As the finale of the world’s most watched TV drama – the U.S. presidential election – draws closer, it seems increasingly likely that Donald Trump will lose. Or, as it was eloquently put to me a couple of days ago – ‘looks like a slam-dunk for Hill-dog’.
Yet, win or lose, Trump, who increasingly resembles the GOP’S problem child, will have a legacy that runs deep. Yesterday I actually heard someone proclaim- ‘Vote Donald, Hillary is a liar, at least Trump is true to himself.’ Ah yes, an unjust man being true to injustice, a bit like a less charismatic Voldemort, I suppose.
A man who insults women, homosexuals, lesbians, trans, Mexicans, refugees, veterans and well, just about anyone - that’s who I want as the next leader of the free world - A man who when given the keys to power will embed that injustice into the law, and fashion a mind-set reminiscent of Jim Crow.
It was a hopeless rallying cry: One that represents the dire situation ‘the Donald’ finds himself in. An argument with about as much logic ‘let them eat cakes’ and about as convincing as when Heinz tried to sell ‘EZ Squirt Funky Purple Ketchup’ - desperate.
But, if given the chance again, I would have stopped to confront him - the truth is, you don’t vote for Donald Trump because he’s true to himself, you vote for him because you like what he says – regardless of whether you know it to be true or not - it’s what you want to hear.
The demise of Trump is not due to a dramatic epiphany, where a large section of the voting population woke up and realised that building a wall along the Mexican border, banning Muslims from entering the U.S., throwing Hillary Clinton in jail and ignoring democracy if it doesn’t go his way, is – maybe – a bad idea.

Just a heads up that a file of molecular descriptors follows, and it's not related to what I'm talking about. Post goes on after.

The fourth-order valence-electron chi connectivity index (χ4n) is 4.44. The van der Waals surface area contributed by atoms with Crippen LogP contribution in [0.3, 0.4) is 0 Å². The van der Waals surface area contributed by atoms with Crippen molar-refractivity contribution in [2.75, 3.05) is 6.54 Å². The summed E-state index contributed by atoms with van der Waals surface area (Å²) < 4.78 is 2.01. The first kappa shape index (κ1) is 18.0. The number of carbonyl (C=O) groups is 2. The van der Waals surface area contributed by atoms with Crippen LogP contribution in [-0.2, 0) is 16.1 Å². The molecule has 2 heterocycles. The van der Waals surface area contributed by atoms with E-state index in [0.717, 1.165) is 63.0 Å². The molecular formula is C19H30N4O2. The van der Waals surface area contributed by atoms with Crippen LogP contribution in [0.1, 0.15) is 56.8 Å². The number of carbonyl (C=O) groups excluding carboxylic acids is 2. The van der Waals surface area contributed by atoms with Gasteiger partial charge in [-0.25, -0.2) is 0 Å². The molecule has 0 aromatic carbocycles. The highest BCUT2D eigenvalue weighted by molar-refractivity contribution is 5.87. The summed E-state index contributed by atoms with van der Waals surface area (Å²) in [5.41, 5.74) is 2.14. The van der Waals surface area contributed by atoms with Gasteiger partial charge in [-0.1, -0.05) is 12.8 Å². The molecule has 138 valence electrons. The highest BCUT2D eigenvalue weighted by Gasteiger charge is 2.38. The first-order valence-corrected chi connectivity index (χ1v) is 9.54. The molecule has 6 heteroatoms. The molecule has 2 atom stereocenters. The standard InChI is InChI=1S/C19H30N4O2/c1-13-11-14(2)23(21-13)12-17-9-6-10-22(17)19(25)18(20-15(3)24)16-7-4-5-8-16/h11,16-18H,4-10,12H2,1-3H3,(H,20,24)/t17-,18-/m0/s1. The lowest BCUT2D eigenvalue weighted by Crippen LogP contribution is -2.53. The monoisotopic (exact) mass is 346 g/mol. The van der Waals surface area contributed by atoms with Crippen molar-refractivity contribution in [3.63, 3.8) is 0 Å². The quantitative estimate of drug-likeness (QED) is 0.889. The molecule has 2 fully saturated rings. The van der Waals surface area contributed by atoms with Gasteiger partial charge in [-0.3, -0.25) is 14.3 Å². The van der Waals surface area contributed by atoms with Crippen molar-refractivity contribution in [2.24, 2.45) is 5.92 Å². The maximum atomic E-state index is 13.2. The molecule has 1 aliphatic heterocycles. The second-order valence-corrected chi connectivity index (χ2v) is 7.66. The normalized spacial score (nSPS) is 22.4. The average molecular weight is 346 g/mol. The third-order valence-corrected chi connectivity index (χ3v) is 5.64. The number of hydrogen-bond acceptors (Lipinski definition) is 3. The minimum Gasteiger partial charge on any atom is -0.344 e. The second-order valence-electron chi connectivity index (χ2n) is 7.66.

Trump’s downfall came after a video was released in which he boasted about groping women, and, whilst an array of GOP leaders had denounced Trump before this revelation, by the end of the day nearly one-third of Republican senators and almost one-third of Republican governors had declared they would not vote for him. Former Secretary of State Condoleezza Rice, and House Speaker Paul Ryan compounded this on Monday and announced they would no longer defend the nominee – it was friendly fire on such a scale, that not even Trump could deflect it.
It speaks volumes when xenophobia and racism aren’t enough to stop a person from becoming president - it takes a video of them gloating about sexual assault to end their candidacy. Yet, this tells us much about the post factual political world of Brexit and Trump that we live in today – lies rule over reason, and no one cares.
The last time the world witnessed post factual politics on such a scale, Adolf Hitler was elected. Comparisons between Hitler and Trump are unhelpful at best, but a comparison of their respective rises to popularity are telling - Just as the New York Times has torn apart Trump’s economic policies and fact checked his debate lines, so too did people when Hitler campaigned – but voters didn’t care, they wanted an exercise in grand, racist, hyperboles – and the same is true of today.
Yet, the demise of Donald Trump carries a harsh irony - what has essentially buried Trump’s candidacy may just have secured his legacy. It would be naive to think that Trump has magically created gratuitous racism amongst Americans - it was already there, in the shadows, but present nonetheless. What Trump and the rise of post factual politics has done, is legitimise fear of ‘the other’ – this vindicated xenophobia will not disappear, regardless of who gets the keys to the Oval office.
The downfall of Trump is not the same as the downfall of Trumpism: Stabbed in the back by his own party, whether he deserved it or not, is completely different to the dismissal of his agenda - an agenda that unites people in the rejection of others, and indeed reality - an agenda that, now legitimised, has just gotten going.